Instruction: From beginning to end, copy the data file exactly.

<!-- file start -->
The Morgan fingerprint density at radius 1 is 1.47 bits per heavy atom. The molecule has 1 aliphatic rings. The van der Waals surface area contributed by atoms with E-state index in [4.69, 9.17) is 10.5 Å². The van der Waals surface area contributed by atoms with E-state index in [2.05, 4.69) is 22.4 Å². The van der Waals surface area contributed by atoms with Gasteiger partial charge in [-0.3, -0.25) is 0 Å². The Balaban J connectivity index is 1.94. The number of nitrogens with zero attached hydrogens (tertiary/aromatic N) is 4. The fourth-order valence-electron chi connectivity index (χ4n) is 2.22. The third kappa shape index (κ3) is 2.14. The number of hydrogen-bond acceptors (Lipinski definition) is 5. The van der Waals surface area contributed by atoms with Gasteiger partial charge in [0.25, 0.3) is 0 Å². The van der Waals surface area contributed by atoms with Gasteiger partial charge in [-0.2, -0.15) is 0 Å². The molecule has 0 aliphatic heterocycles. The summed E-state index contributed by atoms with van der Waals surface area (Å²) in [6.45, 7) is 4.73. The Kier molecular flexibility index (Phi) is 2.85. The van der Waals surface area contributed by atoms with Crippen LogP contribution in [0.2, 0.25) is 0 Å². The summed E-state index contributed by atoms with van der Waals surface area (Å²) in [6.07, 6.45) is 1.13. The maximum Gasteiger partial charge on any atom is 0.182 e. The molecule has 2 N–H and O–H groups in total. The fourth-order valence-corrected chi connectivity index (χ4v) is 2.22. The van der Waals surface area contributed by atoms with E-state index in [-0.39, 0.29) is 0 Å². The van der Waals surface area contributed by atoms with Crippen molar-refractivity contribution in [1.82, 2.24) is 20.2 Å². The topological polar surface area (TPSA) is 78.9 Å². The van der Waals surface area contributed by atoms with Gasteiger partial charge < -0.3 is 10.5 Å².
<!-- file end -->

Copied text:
The Morgan fingerprint density at radius 1 is 1.47 bits per heavy atom. The molecule has 1 aliphatic rings. The van der Waals surface area contributed by atoms with E-state index in [4.69, 9.17) is 10.5 Å². The van der Waals surface area contributed by atoms with E-state index in [2.05, 4.69) is 22.4 Å². The van der Waals surface area contributed by atoms with Gasteiger partial charge in [-0.3, -0.25) is 0 Å². The Balaban J connectivity index is 1.94. The number of nitrogens with zero attached hydrogens (tertiary/aromatic N) is 4. The fourth-order valence-electron chi connectivity index (χ4n) is 2.22. The third kappa shape index (κ3) is 2.14. The number of hydrogen-bond acceptors (Lipinski definition) is 5. The van der Waals surface area contributed by atoms with Gasteiger partial charge in [0.25, 0.3) is 0 Å². The van der Waals surface area contributed by atoms with Gasteiger partial charge in [-0.2, -0.15) is 0 Å². The molecule has 0 aliphatic heterocycles. The summed E-state index contributed by atoms with van der Waals surface area (Å²) in [6.45, 7) is 4.73. The Kier molecular flexibility index (Phi) is 2.85. The van der Waals surface area contributed by atoms with Crippen LogP contribution in [0.2, 0.25) is 0 Å². The summed E-state index contributed by atoms with van der Waals surface area (Å²) in [6.07, 6.45) is 1.13. The maximum Gasteiger partial charge on any atom is 0.182 e. The molecule has 2 N–H and O–H groups in total. The fourth-order valence-corrected chi connectivity index (χ4v) is 2.22. The van der Waals surface area contributed by atoms with E-state index in [-0.39, 0.29) is 0 Å². The van der Waals surface area contributed by atoms with Crippen molar-refractivity contribution in [1.82, 2.24) is 20.2 Å². The topological polar surface area (TPSA) is 78.9 Å². The van der Waals surface area contributed by atoms with Gasteiger partial charge < -0.3 is 10.5 Å².